“A new study says taking a hot bath burns as many calories as a 30-minute walk.”

That popped up in a tweet from Time on Tuesday night. It referred to a small investigation into the physiologic effects of heat exposure.

The responses on social media were an inevitable, exultant mix of self-identification and self-deprecation. Things like, This is so meeeeee, and Guess I’m right for not going to the gym, suckers, and Fill ’er up (the tub) I’m taking a bath forever and going to eat the whole time [gluttonous emoji].

And, of course, This is a distraction from the Russia scandal.

We are all constantly projecting meaning onto the world to suit the templates we’ve committed to, so I saw the study’s finding as an indictment of calories. My own reply was that the study serves to prove that calories are “an almost useless and often misleading metric.”

My tweet was popular and beloved by almost everyone. I considered retiring on the royalties. But some took issue. One began with a timeless rhetorical device: “B.S. Eat more calories than you burn and you gain weight. Eat less [sic] calories = weight loss. That’s the truth.”

Others had more specific questions: “What do you mean, ‘useless’?! I just learned that I should take more hot baths!”

And even more specific: “How hot does this bath have to be?”

But what stuck with me were these: “Any suggestions as to what I should be paying attention to? … Every damn thing I read says something different.” And “Dummy here. Say more! I’d read.”

So I will say more, though I’ve already said a lot about why calorie-counting is an ineffective approach to eating. Calories are a crude metric that takes into account nothing about the properties of foods other than the total energy they contain. The value of activities can’t be reduced to a number, and nor can foods. Still calories are listed everywhere, enumerated in enormous fonts on food packaging and across menus and ads for packaged products with nothing to recommend them but a lack of calories.

A calorie is the amount of energy required to raise the temperature of a gram of water by one degree Celsius. The “calories” we talk about in food are the amount of energy released when that food is burned. Of course the first law of thermodynamics applies to humans, so if you take in less energy than you use, it’s impossible to store that energy (as body fat). But the factors that go into energy balance are many. The body burns and stores energy from different foods in different forms at different times in different people in different ways.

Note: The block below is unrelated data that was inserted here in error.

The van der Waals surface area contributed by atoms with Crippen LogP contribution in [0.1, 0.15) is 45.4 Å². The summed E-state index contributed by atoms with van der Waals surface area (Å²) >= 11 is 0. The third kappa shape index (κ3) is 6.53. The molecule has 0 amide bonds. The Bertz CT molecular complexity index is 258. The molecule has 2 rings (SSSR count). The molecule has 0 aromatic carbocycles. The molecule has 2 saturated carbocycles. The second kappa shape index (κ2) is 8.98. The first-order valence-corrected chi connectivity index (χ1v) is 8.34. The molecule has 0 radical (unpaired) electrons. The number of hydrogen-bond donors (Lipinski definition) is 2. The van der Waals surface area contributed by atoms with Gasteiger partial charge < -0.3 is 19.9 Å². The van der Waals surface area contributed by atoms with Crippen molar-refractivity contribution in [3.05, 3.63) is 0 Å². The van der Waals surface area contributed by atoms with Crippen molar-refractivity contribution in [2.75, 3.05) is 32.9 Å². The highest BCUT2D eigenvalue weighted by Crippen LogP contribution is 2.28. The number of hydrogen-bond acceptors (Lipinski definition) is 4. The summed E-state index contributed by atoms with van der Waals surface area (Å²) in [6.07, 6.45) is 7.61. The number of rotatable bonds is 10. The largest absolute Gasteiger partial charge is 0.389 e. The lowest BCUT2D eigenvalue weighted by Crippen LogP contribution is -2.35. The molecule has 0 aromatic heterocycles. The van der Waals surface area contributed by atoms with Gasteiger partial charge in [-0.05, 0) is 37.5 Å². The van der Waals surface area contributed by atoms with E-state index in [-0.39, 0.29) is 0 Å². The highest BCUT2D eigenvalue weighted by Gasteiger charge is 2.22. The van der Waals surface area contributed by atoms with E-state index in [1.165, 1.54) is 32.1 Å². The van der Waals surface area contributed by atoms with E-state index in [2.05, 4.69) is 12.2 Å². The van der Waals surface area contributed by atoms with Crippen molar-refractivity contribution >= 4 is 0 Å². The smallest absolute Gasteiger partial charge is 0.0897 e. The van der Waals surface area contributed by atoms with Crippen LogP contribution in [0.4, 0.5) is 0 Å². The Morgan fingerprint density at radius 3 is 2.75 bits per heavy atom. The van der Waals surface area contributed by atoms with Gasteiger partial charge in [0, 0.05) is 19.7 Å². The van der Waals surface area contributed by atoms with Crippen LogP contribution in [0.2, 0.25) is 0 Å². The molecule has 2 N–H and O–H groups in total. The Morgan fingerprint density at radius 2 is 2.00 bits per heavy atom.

That crudity leads to mistakes, like the idea that 200 calories of Skittles are in any way equivalent to 200 calories of salad. In that way, calories have been weaponized by marketers to claim their ingestible products are innocuous. As Coca-Cola has advertised, for one, drinking soda is fine as long as you exercise enough to burn off those calories. That’s reasonable if it weren’t also true that constant exposure to high-sugar foods changes the way our bodies store energy. It’s like saying it’s fine to insult someone as long as you follow it with a compliment.

Worse still are the loudly advertised “100-calorie” packs of sugar-based edible products. They cause insulin levels to surge, affecting nutrient absorption and subsequent hunger in ways fundamentally different from eating 100 calories of almonds or spinach. That’s so much spinach. It would fill your stomach and please the microbes of your bowel.